Now, Ensign Mew-Mew is gone, and in the hands of unknown, alien race of natives. Ensign Lucky’s health had grown conditionally worse, and no transportation lock can even pinpoint Ensign Mew-Mews life signs! Find out what will happen next time in Planet 1-Gr3-(1840)-D Part 4.
——Ensign Spot’s Report . . .
Living Conditions: Horrible. Creepy nocturnal beasts roam around the marshy meadows we set down in, giant mosquitos attack us, anteater like birds come in swarms to attack you, and the water taste of “rose petals”, according to Ensign Mew-Mew. Also, their are only three hours of daylight, due to he rotation of the planet, and the size; when night comes it gets ver cold.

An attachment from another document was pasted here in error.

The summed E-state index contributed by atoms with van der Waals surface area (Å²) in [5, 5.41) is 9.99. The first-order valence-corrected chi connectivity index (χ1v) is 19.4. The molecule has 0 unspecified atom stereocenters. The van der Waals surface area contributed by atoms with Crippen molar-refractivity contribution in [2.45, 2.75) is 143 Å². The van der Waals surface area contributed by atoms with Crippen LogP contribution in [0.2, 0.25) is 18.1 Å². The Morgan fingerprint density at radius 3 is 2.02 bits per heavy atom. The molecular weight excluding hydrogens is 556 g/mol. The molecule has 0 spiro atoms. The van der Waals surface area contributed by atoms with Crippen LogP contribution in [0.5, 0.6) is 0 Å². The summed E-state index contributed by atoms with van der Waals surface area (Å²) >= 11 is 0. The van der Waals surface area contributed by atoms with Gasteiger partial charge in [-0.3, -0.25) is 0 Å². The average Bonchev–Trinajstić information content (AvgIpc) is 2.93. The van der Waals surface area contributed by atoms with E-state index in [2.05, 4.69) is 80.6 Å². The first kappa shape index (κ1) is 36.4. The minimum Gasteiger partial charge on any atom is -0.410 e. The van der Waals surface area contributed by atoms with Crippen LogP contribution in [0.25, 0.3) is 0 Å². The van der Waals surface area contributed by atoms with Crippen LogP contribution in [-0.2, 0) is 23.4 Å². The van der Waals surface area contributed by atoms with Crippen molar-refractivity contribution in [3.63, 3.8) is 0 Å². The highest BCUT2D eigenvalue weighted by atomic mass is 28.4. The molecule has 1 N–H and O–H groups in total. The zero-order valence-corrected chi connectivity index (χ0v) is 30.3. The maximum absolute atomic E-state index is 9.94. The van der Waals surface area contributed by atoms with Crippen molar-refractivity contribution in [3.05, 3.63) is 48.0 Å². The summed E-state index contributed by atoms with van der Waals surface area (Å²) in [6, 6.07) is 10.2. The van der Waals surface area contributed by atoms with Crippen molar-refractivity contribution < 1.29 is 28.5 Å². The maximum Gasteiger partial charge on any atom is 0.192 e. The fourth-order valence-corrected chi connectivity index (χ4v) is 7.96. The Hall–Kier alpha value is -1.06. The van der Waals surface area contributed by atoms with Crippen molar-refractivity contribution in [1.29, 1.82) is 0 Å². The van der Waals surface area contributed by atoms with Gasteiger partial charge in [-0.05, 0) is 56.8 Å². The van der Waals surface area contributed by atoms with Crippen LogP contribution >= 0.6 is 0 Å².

Eating Conditions: The only edible food was the pollen of the “Shtankadoodle Flower”, which we named after our captain, and it doesn’t even taste that good. Plus, Ensign Ricky throws up and turns blue when he eats too much of it. We had to find more food, and what we found was an egg laying, foot long, mouse. It tastes great, especially it’s eggs, but they are vicious and hard to find. It appears they can camouflage in like camelions, and their home is in the ground. It’s kind of a mixture of a prairie dog, camelion, and chicken. We named the species the “Salvation Mouse” because it was like salvation when we finally captured it and learned it was edible. It lived in a barren habitat, in a large crater.